By Mary Lou Fulton
Foundations are a great source of story ideas. I say that not because I work for a foundation, but because in the acts of asking for and giving money there are many fascinating stories to tell about how people are working to solve problems and make the world a better place.
However, it’s not always easy to find these stories because the process of making grants is not very transparent. Proposals are submitted privately to foundations, each of which have their own priorities and decision-making processes. Grant announcements are made, but often just in general terms that describe the purpose and amount of the awards, and the follow-up about what happened along the way is primarily left to the grant recipient. I have been thinking about possibilities for opening up this process, and was happy to learn about DonorsChoose.org, a fast-growing “citizen philanthropy” web site, that was featured during this week’s Council on Foundations conference for community foundations.
The idea behind DonorsChoose.org is simple: give classroom teachers a way to ask for money for specific projects to help their kids, and give individuals a way to fulfill those requests by giving money online. Teachers register for the web site, describe their request for items such as art supplies or digital cameras, and most important, talk about why this will make a difference in helping kids learn. Projects can be sorted by location and by topic.
Individuals contribute money toward specific projects, most of which cost a few hundred dollars, and a progress meter tracks how much money has been contributed and how much there is left to go. As the web site says, “You can give as little as $1 and get the same level of choice, transparency, and feedback that is traditionally reserved for someone who gives millions.” So far, $58 million has been raised to fund more than 144,000 projects.
But what is really special about this idea is the opportunity it offers to build relationships between donors and teachers, to give individuals an emotional stake in our public schools and to keep the conversation going beyond that initial donation.
At the Council on Foundations conference, attendees were given a $100 DonorsChoose.org gift card to try out the service. Last night, I logged on and gave $50 each to two teachers: one in my hometown of Yuma, Arizona, and the other in Long Beach, Calif., where I live now. When you make a donation, there is an opportunity to send a message to the teacher and say whether the contribution is in honor of someone. I gave my donations in honor of my mom, a devoted teacher in Arizona public schools for 30 years.
Within ONE HOUR, I received email responses from both teachers. One simply said thank you, and the other replied with this personal note that also is posted on the project’s web page:
“Thank you so much, Mary Lou. My students and myself included are so grateful for your generosity. I know my students will find so much joy from this project. I’m in admiration of your mother’s dedication and service to our schools. I hope to one day be remembered as an inspirational educator just like her!”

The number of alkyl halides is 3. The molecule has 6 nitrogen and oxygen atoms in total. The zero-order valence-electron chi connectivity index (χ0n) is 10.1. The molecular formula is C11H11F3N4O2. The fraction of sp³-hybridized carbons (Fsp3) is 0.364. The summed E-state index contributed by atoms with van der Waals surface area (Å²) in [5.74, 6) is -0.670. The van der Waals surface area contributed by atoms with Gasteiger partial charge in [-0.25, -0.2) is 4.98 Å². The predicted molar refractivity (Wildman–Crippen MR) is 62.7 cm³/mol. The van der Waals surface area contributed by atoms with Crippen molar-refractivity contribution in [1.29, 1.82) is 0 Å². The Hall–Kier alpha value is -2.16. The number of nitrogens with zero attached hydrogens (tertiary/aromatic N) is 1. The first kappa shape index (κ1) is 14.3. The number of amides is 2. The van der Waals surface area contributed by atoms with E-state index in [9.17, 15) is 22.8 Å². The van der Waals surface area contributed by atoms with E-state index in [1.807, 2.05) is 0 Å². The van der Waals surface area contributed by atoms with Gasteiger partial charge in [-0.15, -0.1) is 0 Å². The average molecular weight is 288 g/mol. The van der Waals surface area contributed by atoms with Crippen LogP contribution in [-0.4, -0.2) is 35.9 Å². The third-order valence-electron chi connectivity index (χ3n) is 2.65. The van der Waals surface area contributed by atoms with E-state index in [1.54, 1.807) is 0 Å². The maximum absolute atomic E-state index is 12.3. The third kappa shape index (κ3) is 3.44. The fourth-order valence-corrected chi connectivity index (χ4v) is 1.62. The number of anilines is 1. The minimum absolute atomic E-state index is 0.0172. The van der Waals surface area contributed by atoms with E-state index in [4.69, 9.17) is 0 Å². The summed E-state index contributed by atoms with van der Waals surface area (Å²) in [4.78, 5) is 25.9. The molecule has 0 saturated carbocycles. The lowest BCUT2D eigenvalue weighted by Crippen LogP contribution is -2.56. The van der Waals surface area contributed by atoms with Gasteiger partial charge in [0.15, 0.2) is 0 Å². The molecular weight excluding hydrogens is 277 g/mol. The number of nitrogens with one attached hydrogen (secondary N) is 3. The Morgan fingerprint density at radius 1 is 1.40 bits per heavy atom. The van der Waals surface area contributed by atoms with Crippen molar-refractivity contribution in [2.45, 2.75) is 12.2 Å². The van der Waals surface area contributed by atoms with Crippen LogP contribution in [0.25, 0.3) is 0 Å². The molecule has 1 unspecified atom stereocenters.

Wow! Now I feel really good about what I did, and maybe these teachers will stay in touch with me and share pictures and notes about the impact that these projects have had on their kids. It’s not just about the giving – it’s about feeling the impact of the gift in such a personal way.
So what does this have to do with journalism and storytelling? Well, in every project, there is a story to tell. There are stories about teachers and their ideas, some of them quite novel, for how to teach their kids. There are stories about donors and why they felt inspired to give to these projects. And there are stories about the relationships that form as a result of these donations.
Local reporters: log on to DonorsChoose.org and look for projects in your community. If you don’t find any, maybe you can write a story about this web site that encourages local teachers to start participating in it. While you’re at it, look up your local community foundation and ask about the grants they’ve made lately and why. I bet you’ll find some good story leads.
Foundations: think about how approaches like DonorsChoose.org can be used to expand the impact of your grants. Maybe community members would like to donate more to a specific project and find out how to get involved. You won’t know unless you give them a chance to do so. And think about offering matching funds to help support teachers in the communities or topic areas that are your focus.
You’re going to be hearing more about DonorsChoose.org soon. Word on the street is that DonorsChoose.org will be white hot after the Sept. 24 release of Waiting for Superman, a new movie about the education system from the director of An Inconvenient Truth. DonorsChoose.org will be promoted as a way for individuals to get more involved in their local schools, and in fact, if you pledge to see the movie, you’ll get a online gift card that gives you $5 to donate to a project of your choice. It’s free to pledge, and with that you get free money to donate to a local teacher and can get a feel for the experience of being a citizen philanthropist.